The conversation around business security tends to center around digital security — firewalls, emails, passwords, etc. While all those things are important, businesses have a lot to lose by not giving attention to physical security. Policies enforcing the workspace and other types of physical security arm your employees with the tools they need to keep your data and infrastructure safe from cybercriminals.
Everything has a usable lifespan, even computers and network hardware. Let me rephrase that ... especially computers and network hardware. In terms of business technology, knowing when something no longer serves its intended purpose is akin to knowing when its life cycle has run out. In this blog, I will be covering a few important things to know about the IT life cycle.
For years and years, meter readings have been at the core of print service offerings. If your business was working with a managed print provider, odds are that members of your internal team were responsible for regularly gathering meter readings and reporting those numbers to your provider. In turn, your provider used those readings to inform invoicing. And every quarter (or some other predetermined period of time) the cycle repeats.
Change is hard. No doubt about it. It’s not as easy as flipping a switch to alter your behavior. Change is a multi-stage process as researched and developed by renowned psychologist James Prochaska, who identified five distinct steps that lead toward successful personal change:
Common as it may be, the cloud tends to be a gray area for many business owners. Cloud computing is defined as the practice of using a network of remote servers, accessible via the Internet, to store, manage and process data, rather than a local server or a personal computer. So basically, the majority of businesses use the cloud, whether or not they know what it is. For a more detailed and visual definition of the cloud, this infographic helps explain the concept of the cloud and its primary benefits.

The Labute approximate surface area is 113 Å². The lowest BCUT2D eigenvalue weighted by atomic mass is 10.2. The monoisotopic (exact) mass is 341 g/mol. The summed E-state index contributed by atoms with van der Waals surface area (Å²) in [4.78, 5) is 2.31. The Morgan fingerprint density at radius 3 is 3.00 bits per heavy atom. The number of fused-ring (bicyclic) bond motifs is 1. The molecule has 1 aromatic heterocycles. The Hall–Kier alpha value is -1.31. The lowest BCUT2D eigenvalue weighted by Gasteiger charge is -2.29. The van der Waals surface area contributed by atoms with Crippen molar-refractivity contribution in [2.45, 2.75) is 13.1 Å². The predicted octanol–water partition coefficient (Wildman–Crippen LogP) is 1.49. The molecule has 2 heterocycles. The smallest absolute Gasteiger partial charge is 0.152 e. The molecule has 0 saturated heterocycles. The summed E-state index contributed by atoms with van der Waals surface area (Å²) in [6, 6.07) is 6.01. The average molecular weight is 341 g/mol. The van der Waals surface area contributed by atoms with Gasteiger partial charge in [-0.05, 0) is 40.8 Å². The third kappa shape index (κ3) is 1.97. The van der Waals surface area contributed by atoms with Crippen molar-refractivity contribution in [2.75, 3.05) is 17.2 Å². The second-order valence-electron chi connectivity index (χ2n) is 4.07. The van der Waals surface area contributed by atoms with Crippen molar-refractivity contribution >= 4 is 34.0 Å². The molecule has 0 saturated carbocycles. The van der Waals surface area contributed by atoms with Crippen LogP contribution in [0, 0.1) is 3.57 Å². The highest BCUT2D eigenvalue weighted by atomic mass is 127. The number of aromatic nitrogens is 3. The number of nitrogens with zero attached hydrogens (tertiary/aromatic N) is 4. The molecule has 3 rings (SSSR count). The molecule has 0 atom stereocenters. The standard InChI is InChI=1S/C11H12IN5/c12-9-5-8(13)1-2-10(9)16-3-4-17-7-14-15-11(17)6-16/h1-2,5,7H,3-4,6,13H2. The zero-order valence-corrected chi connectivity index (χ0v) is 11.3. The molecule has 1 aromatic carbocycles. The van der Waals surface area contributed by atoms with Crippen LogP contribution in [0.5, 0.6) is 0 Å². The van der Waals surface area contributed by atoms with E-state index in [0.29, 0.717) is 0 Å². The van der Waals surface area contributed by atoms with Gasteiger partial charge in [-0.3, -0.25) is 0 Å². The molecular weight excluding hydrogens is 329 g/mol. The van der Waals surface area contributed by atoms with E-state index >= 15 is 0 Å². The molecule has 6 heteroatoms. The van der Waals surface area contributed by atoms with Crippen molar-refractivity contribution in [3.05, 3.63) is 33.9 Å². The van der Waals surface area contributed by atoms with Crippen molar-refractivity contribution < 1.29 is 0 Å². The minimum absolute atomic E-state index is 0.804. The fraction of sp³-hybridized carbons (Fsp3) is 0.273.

Your company relies on many telecommunication services, from telephones and mobile devices to Internet connectivity and the IT infrastructure. No matter how important telecommunications is to your business, it is important to stay focused on your budget. Otherwise, telecom equipment and infrastructure maintenance costs might increase without you realizing it.
Picture this: you’re in a hurry to get to a meeting, and you send a print job to the printer. While it’s printing, you collect your meeting materials from your desk, and as you head off to the meeting you swing by the printer to grab your document. But the document doesn't meet your expectations. Still, the meeting's about to start and you rush off to avoid being late.
Is your small business protected from cyber attacks? As businesses continue to rely more and more on technological advances and integrate new technologies into their network, their risk continues to rise. As a whole, businesses are unaware of the many ways they are vulnerable, and cybercriminals know it. According to Verizon’s 2019 Data Breach Investigation Report, 43 percent of cyber attacks target small businesses.
You sit down at a big folding card table, break the seal on a new cardboard jigsaw puzzle box and pour out all the pieces. Ah ... that new puzzle smell hits you as you immediately turn over every piece to see their colorful sides. The edge pieces are the first to get attention. They’re easy to identify with their flat edges. After the border is assembled, you dive into the middle—and the picture begins taking shape ...
For most businesses, down time equals waste. Whether down time is the result of natural disasters, software failure, human error or hardware failure, it's time spent not serving customers, making money or achieving business initiatives. Wasted time is a big business expense with very little chance of return.